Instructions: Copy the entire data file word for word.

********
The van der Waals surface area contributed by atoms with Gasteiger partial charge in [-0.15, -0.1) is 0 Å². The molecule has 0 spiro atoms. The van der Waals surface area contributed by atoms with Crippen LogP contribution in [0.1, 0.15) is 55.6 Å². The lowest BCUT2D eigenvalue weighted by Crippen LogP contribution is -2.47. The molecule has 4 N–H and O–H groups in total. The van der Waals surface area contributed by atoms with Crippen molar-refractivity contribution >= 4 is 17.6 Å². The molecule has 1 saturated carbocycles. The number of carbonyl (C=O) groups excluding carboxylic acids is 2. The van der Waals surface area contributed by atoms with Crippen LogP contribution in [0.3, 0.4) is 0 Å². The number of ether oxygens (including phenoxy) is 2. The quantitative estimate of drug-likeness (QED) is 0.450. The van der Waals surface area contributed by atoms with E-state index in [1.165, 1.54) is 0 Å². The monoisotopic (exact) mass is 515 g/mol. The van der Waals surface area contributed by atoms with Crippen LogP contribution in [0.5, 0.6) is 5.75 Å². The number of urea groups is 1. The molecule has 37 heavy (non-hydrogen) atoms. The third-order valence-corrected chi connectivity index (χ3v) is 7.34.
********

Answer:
The van der Waals surface area contributed by atoms with Gasteiger partial charge in [-0.15, -0.1) is 0 Å². The molecule has 0 spiro atoms. The van der Waals surface area contributed by atoms with Crippen LogP contribution in [0.1, 0.15) is 55.6 Å². The lowest BCUT2D eigenvalue weighted by Crippen LogP contribution is -2.47. The molecule has 4 N–H and O–H groups in total. The van der Waals surface area contributed by atoms with Crippen molar-refractivity contribution >= 4 is 17.6 Å². The molecule has 1 saturated carbocycles. The number of carbonyl (C=O) groups excluding carboxylic acids is 2. The van der Waals surface area contributed by atoms with Crippen LogP contribution in [0.3, 0.4) is 0 Å². The number of ether oxygens (including phenoxy) is 2. The quantitative estimate of drug-likeness (QED) is 0.450. The van der Waals surface area contributed by atoms with E-state index in [1.165, 1.54) is 0 Å². The monoisotopic (exact) mass is 515 g/mol. The van der Waals surface area contributed by atoms with Crippen LogP contribution in [0.5, 0.6) is 5.75 Å². The number of urea groups is 1. The molecule has 37 heavy (non-hydrogen) atoms. The third-order valence-corrected chi connectivity index (χ3v) is 7.34.